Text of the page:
• Provide additional teacher support in key stage 2 to release the teacher to deliver intervention programmes to accelerate progress
  • Quality first teaching with good differentiation through accurate daily assessments
  • Deploy the HLTA to deliver the maths recovery programme to targeted children in both key stages
  • Deploy a teaching assistant to provide daily reading sessions for targeted children
  • Provide supply cover for the Reception class teacher to deliver 6 preschool workshops working with parents and children as part of the transition process in school. This will include workshops delivered by the speech and language therapist
  • Provide supply cover for the year 1 teacher to plan and deliver parental workshops on early reading, writing and language and communication
  • Teachers in all year groups to plan and deliver parental workshops tailored to the needs of the specific cohort
  • To invest in training for non teaching staff in precision monitoring ; an intervention programme that meets the needs of an individual child who is experiencing difficulty with acquiring or maintaining some skills
  • Provide a weekly homework club for targeted children organised by the Learning Mentor.

2. To improve speech, language and communication

  • Employ a Speech and Language Therapist (SALT) 1 day per week to assess the needs of the children in Reception and year 1 and plan programmes of work to meet their individual needs. The SALT will also provide training and support for the class teaching assistants to enable them to deliver programmes on a regular basis.

3. To Overcome Social and Emotional Barriers to Learning

  • Continue to meet the cost of the salary of the Learning Mentor to support children with social and emotional barriers to learning. The Learning Mentor also works with children and families that require support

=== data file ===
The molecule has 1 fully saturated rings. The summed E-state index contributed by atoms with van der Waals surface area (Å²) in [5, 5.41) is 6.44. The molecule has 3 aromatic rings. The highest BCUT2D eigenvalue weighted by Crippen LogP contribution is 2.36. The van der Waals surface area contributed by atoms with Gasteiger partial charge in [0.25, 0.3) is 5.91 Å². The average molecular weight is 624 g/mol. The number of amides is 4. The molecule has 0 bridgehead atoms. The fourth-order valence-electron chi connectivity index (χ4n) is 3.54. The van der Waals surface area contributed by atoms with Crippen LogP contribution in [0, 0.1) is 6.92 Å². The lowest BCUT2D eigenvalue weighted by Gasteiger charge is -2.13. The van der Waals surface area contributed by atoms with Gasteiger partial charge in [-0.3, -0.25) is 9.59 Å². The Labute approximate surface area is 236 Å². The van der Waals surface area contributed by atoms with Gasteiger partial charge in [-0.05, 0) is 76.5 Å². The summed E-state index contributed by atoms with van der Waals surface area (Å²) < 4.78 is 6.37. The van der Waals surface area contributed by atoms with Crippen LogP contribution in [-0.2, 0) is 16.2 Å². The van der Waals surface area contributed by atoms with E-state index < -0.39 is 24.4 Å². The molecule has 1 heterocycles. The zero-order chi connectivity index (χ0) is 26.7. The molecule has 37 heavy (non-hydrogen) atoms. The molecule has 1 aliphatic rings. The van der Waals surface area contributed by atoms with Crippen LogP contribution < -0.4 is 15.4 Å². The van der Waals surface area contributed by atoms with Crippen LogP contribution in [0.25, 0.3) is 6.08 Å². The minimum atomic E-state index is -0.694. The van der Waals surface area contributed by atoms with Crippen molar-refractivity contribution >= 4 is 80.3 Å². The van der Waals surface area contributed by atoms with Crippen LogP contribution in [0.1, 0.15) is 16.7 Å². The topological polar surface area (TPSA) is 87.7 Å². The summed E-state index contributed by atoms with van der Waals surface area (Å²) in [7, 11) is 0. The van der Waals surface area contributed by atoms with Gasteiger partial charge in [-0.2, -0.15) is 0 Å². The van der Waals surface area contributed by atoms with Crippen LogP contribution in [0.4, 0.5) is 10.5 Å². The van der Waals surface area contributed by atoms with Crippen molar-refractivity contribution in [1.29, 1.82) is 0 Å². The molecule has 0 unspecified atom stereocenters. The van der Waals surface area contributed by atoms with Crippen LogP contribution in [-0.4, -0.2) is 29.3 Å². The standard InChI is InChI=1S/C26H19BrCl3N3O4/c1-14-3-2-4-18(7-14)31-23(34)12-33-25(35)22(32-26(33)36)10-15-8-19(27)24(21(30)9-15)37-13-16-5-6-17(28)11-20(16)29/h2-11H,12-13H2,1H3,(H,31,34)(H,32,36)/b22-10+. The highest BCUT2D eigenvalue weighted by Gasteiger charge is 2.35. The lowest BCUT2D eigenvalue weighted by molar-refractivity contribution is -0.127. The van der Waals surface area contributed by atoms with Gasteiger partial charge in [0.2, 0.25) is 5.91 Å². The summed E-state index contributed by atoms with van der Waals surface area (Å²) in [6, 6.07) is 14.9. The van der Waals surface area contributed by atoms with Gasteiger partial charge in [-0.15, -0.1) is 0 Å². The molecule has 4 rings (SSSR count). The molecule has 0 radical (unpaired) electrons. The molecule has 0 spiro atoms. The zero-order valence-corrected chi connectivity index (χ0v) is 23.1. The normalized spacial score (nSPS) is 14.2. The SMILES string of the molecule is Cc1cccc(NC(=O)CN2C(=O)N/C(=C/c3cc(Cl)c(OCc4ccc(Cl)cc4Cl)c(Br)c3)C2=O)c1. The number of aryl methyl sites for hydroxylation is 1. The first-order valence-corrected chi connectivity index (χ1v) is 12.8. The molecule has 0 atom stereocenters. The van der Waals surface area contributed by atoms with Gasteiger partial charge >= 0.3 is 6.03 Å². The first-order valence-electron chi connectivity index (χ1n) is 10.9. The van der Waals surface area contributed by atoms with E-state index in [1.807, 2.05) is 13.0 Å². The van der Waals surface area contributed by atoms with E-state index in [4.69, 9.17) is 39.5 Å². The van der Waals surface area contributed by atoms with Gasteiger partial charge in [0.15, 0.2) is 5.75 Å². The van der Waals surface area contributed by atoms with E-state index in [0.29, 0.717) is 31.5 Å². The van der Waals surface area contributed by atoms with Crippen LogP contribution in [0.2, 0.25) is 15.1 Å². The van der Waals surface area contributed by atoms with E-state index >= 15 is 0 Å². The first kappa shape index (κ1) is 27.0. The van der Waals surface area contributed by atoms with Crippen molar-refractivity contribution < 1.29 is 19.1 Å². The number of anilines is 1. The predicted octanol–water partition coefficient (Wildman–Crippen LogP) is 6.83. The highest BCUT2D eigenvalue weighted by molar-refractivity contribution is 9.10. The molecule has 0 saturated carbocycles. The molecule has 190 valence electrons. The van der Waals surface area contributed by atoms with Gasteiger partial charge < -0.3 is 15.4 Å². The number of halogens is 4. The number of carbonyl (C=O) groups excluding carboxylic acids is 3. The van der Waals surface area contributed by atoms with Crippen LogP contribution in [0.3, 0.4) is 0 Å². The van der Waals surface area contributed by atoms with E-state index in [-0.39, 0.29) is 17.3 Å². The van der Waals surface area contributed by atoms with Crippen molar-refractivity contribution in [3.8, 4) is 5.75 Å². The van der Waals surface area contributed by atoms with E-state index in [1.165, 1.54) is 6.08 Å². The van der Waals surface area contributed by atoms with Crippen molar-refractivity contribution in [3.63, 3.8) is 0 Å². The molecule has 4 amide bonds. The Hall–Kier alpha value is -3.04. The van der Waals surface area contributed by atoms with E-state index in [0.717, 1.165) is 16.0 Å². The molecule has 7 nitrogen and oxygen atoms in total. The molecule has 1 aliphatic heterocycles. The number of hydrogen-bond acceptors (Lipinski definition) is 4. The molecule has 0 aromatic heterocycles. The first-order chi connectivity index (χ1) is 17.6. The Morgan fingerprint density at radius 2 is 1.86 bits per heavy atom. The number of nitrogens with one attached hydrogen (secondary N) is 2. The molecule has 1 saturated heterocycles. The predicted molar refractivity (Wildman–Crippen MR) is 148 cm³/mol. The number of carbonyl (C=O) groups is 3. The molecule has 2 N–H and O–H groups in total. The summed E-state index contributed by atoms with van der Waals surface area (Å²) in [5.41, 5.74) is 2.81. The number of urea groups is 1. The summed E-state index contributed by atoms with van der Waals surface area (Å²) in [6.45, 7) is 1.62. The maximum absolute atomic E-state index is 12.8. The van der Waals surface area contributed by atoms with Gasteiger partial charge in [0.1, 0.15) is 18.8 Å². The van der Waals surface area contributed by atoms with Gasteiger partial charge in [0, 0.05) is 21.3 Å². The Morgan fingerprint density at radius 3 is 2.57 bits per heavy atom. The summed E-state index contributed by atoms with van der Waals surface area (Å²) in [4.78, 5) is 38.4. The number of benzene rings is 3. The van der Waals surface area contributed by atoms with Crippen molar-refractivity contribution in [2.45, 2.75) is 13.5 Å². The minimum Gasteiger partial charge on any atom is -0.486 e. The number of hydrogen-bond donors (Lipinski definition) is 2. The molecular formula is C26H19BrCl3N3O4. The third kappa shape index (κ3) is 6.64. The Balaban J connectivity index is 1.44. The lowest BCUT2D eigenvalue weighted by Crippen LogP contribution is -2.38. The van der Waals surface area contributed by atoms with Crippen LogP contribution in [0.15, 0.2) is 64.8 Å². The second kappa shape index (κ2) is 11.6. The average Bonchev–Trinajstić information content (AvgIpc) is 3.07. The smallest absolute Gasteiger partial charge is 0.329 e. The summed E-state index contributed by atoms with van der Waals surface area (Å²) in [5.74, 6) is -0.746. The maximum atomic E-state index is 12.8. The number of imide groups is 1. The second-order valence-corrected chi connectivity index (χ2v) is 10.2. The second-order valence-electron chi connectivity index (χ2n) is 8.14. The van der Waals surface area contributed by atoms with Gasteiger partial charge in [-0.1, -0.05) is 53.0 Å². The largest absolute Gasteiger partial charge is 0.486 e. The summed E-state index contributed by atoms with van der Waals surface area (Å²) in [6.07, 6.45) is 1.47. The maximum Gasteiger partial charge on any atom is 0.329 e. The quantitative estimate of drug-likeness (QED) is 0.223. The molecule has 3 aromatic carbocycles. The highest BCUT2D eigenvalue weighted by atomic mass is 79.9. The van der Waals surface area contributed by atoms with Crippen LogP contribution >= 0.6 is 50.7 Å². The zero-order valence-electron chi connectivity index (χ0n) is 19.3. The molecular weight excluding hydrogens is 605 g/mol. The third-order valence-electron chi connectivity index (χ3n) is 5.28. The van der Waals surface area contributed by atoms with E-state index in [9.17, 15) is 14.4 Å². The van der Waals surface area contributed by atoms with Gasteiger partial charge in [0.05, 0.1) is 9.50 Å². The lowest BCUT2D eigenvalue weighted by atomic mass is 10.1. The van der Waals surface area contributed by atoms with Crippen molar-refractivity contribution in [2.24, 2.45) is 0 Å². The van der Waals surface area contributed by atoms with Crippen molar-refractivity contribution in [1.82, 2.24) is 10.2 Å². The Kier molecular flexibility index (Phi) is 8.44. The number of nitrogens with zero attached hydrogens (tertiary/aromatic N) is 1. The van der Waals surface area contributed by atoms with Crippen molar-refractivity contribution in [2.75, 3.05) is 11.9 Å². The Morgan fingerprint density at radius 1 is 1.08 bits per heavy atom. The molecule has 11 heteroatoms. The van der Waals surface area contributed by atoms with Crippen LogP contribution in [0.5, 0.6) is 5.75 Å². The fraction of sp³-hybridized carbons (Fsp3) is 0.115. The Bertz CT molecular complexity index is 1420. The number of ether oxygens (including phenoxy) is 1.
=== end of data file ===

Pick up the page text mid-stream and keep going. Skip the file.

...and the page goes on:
• Continue to buy into Wigan Family Welfare School counselling Service to enable children with social and emotional issues to overcome barriers to learning. A counsellor is assigned to the school and comes in to work with identified children one morning each week.
  • To employ a relaxation and mindfulness therapist to work with targeted children
  • To invest in training for non teaching staff in Lego based therapy which is a social development programme which helps children with social communication difficulties.

How will the Impact be measured?

  • Clear targets set which are reviewed termly and internal tracking including specific pupil premium tracking
  • SALT teacher reports termly to SLT on progress of groups using TALC results initial screening and end of year screening
  • SALT teacher provides weekly verbal reports to class teachers
  • Termly reports on the progress of children with SEND and Pupil premium will be provided and presented to SLT and Governors. Progress to be measured through tacking system ‘Pebbles’ introduced last year and tracking of intervention programmes
  • Termly pupil progress meetings will monitor progress of SEND and Pupil Premium children
  • The school monitoring and evaluation programme; Lesson observations including observations of TAS delivering intervention programmes

Learning Mentor

  • Learning mentor report to SLT on progress made with specific families and children and identification of further intervention if required
  • Early signpost to other agencies according to need progress of children

The impact of this extra support and the intervention put into place to support these children is monitored each term at each pupil progress meeting held between a member of the leadership team and the class teacher.

Costing 2017-18

Additional teacher £8,800
Intervention and additional support across school £28,600
School Counsellor £6,500
Speech and Language Therapist £13,000
Therapist ; Relaxation and Mindfulness £5,400
Learning Mentor £10,000